Why are Russian Special Forces grateful for the Kornet missiles?

May 17, 2017 Gleb Fedorov, RBTH
In a rare public interview, fighters from Russia's Special Operation Forces admitted that they were grateful for the Kornet, which is a mobile anti-tank guided missile. RBTH takes a look at one of the country’s deadliest missiles.
Kornet
The Kornet anti-tank missile can even be used against air targets like helicopters. Source: Ministry of Defence of the Russian Federation

As a result of miscommunication with the Syrian Army, 16 commandos from a Russian Special Operation Forces unit were left facing more than 300 Al-Nusra Front mercenaries in the Aleppo Province in a confrontation in April 2017.

Spetsnaz (a word used in Russia to describe the Special Forces) units are in Syria for on-the-ground intelligence operations to help the Russian Aerospace Forces and the Syrian Army target the facilities of militants.

In a fight that lasted two days, members of the unit said in a rare public interview on May 10 that they “managed to destroy a suicide-bomber vehicle, two infantry fighting vehicles, one tank and countless number of militants.” No Spetsnaz fighters were wounded, the unit members said.

The commandos said they were grateful for the Kornet anti-tank guided missile. In this video footage you can see how Kornet missiles destroyed the suicide-bomber vehicle.

'Pocket artillery'

The Kornet anti-tank guided missile was codenamed Spriggan by NATO. Spriggans are a type of small Scottish rock goblins that have the ability to inflate themselves to giant size.

While the exact logic behind this naming is a matter of guesswork, the name provides a clue about the Kornet's most important technical characteristics and why this weapon is so favored by the Spetsnaz.

The Kornet was designed in the 1990s as an anti-tank guided missile, and tanks are still its main target. However, according to its engineers the Kornet can even be used against air targets like helicopters, which makes it a multipurpose missile.

The Kornet launcher and missiles packages weigh 30 kilograms each and can be easily managed by two people. In one of the first commercials about the missile produced in the 1990s, the manufacturers showed the Kornet could be safely transported even by donkeys in mountainous regions.  The missiles could be dropped on the ground and did not need special storage conditions.

The Kornet can be deployed within one minute and is able “to penetrate more than a meter of steel armor, including reactive armor.” This means, that all main battle tanks including the M1A2 Abrams, AMX-56 Leclerc, Challenger 2, Leopard 2A6 and Merkava Mk3 are easy targets as none of them have such heavy armor.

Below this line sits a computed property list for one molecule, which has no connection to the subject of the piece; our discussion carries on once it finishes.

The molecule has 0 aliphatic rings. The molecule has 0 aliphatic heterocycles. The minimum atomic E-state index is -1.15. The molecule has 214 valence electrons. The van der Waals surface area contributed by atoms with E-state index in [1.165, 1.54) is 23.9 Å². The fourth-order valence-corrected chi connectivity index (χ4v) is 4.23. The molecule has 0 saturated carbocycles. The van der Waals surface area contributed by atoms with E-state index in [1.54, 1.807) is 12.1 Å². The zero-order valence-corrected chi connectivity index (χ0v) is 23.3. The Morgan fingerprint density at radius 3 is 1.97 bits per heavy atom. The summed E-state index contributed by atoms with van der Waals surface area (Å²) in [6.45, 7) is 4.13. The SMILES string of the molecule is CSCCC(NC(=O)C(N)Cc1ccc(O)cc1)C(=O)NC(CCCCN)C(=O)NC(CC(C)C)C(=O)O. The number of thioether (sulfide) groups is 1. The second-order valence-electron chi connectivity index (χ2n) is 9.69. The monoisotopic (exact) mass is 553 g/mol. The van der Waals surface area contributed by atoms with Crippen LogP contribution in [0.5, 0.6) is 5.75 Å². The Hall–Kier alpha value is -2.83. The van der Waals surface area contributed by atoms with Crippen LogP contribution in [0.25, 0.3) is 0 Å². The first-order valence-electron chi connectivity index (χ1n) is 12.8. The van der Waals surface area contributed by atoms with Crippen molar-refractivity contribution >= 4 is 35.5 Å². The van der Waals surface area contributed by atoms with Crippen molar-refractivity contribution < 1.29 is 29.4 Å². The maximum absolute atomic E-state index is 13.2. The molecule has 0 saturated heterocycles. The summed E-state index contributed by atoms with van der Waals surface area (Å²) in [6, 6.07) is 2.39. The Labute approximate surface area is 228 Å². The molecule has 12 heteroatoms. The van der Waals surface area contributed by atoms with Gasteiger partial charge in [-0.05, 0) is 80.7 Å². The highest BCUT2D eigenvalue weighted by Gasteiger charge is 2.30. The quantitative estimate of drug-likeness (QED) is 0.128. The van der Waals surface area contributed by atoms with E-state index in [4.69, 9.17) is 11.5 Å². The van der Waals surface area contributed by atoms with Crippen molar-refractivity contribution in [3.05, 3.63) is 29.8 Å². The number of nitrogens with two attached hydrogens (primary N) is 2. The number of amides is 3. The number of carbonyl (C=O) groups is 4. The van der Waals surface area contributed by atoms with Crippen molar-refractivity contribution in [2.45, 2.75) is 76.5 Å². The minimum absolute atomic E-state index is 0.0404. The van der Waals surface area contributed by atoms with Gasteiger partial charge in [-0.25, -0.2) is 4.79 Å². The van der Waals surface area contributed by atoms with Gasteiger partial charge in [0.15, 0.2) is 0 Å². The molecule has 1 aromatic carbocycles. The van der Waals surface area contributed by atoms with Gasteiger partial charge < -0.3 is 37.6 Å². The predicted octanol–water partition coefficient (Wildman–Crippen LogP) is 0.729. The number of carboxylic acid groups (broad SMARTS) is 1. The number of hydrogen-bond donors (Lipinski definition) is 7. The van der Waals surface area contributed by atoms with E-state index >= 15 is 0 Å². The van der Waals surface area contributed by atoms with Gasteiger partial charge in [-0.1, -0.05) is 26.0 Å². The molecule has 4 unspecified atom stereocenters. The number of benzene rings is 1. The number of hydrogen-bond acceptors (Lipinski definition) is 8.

On top of this, the laser guidance and infrared sight used by the Kornet makes it all-weather and anti-jamming. The launch of a Kornet is difficult to spot and it can hit targets on a range between 3 kilometers at night and 5 kilometers in daylight.

Israel scandal

The relatively lightweight missile can be carried by two commandoes. Source: Ministry of DefenseThe relatively lightweight missile can be carried by two commandoes. Source: Ministry of Defense

When asked whether the Kornet had been used in recent conflicts against Abrams or Merkava tanks, its engineers said that they did not have such data and could only rely on open internet sources.

According to those sources, Kornet was used during the Israel-Lebanon War in 2006, in which, according to Israel, 46 Merkava tanks were hit in total. Hezbollah sources said that Israel lost 164 Merkavas.

The alleged use by Hezbollah of the Kornets that Russia supplied Syria with, led to a diplomatic scandal with Israeli diplomats flying to Moscow to show proof of such use.

Moscow did not confirm the transfer, but apparently put more control on how countries that get Russian weapons use them.

Another case of an allegedly successful use of the missiles was presented by the ISIS-linked Amaq news agency, which released a video that depicts the destruction of a U.S.-made Abrams M1 main battle tank near Mosul, Iraq. 

How it works

Despite the fact that the Kornet is used by highly-trained Spetsnaz units in Syria, no special knowledge is needed to use it.

A user only needs to find a target through the weapon's optical sight and shine a laser beam on it. The missile will guide itself while the user keeps the laser on the target.

The feature that makes the Kornet highly effective is the use of dual shaped charge warheads.

The first one detonates the tank’s reactive armor (protective layer of explosives) and the second one, which is the main warhead, burns through the armor and destroys the target. 

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